I drank an ale and made the gravy. The gravy was to be made over several hours the book said. Outside it was gray and Dawn said look at that rain. It hadn’t been raining before, it just started, so I looked at it and then went back to the gravy. I put the neck in first and then the gizzards, though it was hard to tell which organ was which except the heart, which slapped when it hit the pan and then sizzled inside itself. And then I thought about Alan, Heidi’s British husband: the time we met in Germany that Christmas and he showed me how to make the gravy. He was dying of cancer but still smoking, smoking in the kitchen, my mom’s kitchen, though he kept the window cracked and did his best to keep the ash out of the pot. He remarked about the blood and looked sinister as he did, said it’s important you add that. The blood was darker than you’d imagine but it all combined with the unpeeled onions and herbs and then later the broth, and soon the house was full of cheer: the scent of rendered fat and caramelized root vegetables, mirepoix. The same Christmas the door blew off the oven, mom ran out in the kitchen to see what happened and then slipped in the grease, fell on her ass.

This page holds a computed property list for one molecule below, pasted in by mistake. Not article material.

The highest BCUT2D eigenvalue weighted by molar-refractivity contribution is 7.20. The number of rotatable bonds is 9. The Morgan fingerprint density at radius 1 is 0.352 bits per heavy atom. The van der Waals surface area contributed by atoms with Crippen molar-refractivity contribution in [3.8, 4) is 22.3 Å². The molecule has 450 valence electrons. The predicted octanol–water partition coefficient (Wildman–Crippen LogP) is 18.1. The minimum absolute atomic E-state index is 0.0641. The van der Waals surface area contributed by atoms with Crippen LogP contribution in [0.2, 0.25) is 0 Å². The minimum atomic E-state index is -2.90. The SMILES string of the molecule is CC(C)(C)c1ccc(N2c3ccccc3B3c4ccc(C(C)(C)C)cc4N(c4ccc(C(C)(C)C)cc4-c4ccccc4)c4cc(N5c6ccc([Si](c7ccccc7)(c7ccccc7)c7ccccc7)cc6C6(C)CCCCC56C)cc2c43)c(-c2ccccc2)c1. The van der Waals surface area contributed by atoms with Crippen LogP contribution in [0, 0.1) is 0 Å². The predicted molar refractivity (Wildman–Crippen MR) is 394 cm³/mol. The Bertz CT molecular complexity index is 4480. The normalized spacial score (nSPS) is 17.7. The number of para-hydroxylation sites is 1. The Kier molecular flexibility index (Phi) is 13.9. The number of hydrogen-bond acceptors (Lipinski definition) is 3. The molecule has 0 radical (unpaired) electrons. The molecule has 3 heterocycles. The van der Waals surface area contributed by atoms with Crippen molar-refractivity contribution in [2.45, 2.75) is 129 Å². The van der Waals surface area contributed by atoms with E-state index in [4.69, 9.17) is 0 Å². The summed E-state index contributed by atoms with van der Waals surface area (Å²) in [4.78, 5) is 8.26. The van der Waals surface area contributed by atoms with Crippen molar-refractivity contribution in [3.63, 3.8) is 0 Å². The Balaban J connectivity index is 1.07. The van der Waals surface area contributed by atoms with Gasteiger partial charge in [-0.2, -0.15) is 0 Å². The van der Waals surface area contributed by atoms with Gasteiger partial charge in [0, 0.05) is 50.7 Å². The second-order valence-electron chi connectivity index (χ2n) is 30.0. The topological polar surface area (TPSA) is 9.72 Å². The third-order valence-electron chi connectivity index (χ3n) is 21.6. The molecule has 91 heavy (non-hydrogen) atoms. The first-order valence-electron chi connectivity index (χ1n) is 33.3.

I finished my beer and called to Dawn, time to get Charlotte (early release day, 1:45). The sky was a theater production of scene changes with no one in charge. Now it was puffy clouds and filtered sun, but we were under an “atmospheric river” they called it: that general malaise of fall that makes it so you can’t even enjoy the sun, it just makes you feel damp, sullen.
I lay on my side in the den with the sound of the laundry machine, the dryer, the spin cycle, something slapping, something turning, and it was just past 2 when I looked outside and thought it’s about to start raining again.